But he was also a civil rights campaigner and poet who transcended the bounds of sport, race and nationality.
Asked how he would like to be remembered, he once said: “As a man who never sold out his people. But if that’s too much, then just a good boxer. I won’t even mind if you don’t mention how pretty I was.”

Won Olympic light-heavyweight gold in 1960
Turned professional that year and was world heavyweight champion from 1964 to 1967, 1974 to 1978 and 1978 to 1979
Had 61 professional bouts, winning 56 (37 knockouts, 19 decisions), and losing five (4 decisions, 1 retirement)
In February the following year, Clay stunned the boxing world by winning his first world heavyweight title at the age of 22.

He predicted he would beat Liston, who had never lost, but few believed he could do it.

Yet, after six stunning rounds, Liston quit on his stool, unable to cope with his brash, young opponent.
At the time of his first fight with Liston, Clay was already involved with the Nation of Islam, a religious movement whose stated goals were to improve the spiritual, mental, social, and economic condition of African Americans in the United States.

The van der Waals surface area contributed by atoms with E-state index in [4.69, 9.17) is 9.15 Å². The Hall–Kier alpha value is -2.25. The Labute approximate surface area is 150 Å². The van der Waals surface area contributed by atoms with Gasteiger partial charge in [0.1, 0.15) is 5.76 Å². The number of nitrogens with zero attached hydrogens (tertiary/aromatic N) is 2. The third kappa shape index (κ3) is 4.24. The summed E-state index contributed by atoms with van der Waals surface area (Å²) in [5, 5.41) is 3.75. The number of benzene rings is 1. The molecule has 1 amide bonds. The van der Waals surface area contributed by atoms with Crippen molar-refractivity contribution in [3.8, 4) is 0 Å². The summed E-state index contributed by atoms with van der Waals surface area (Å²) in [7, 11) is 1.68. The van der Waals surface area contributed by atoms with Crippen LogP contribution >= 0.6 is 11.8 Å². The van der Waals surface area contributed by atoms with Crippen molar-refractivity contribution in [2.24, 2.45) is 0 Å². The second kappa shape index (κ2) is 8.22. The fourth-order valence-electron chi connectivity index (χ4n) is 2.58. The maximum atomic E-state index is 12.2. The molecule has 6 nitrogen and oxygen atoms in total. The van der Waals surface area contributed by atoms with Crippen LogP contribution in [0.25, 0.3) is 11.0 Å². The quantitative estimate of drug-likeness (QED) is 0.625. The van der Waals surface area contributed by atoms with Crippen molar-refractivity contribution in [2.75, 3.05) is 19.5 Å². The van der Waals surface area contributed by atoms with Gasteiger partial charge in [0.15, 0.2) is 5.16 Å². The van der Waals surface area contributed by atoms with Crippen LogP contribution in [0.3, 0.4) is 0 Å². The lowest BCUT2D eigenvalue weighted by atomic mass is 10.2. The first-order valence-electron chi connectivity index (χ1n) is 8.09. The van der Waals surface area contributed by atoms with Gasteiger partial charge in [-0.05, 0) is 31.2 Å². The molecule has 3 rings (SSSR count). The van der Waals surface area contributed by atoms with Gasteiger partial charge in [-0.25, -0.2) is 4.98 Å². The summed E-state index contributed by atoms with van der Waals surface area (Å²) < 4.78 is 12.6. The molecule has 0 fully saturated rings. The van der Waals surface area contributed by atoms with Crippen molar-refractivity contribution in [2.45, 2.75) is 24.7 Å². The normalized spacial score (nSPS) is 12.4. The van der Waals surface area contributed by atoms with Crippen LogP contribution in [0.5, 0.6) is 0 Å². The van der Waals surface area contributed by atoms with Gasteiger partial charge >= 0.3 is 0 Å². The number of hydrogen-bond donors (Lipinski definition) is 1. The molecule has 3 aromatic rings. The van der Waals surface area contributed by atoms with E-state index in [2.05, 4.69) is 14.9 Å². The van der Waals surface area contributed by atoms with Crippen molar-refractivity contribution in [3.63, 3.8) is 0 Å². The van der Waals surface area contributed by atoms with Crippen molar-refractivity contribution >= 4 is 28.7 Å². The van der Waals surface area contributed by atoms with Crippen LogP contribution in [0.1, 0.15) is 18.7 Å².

But in contrast to the inclusive approach favoured by civil rights leaders like Dr Martin Luther King, the Nation of Islam called for separate black development and was treated by suspicion by the American public.
Ali eventually converted to Islam, ditching what he perceived was his “slave name” and becoming Cassius X and then Muhammad Ali.

It’s a sad day for life, man. I loved Muhammad Ali, he was my friend. Ali will never die. Like Martin Luther King his spirit will live on, he stood for the world.” – Don King, who promoted many of Ali’s fights, including the Rumble in the Jungle
“Muhammad Ali was one of the greatest human beings I have ever met. No doubt he was one of the best people to have lived in this day and age.” – George Foreman, Ali’s friend and rival in the Rumble in the Jungle.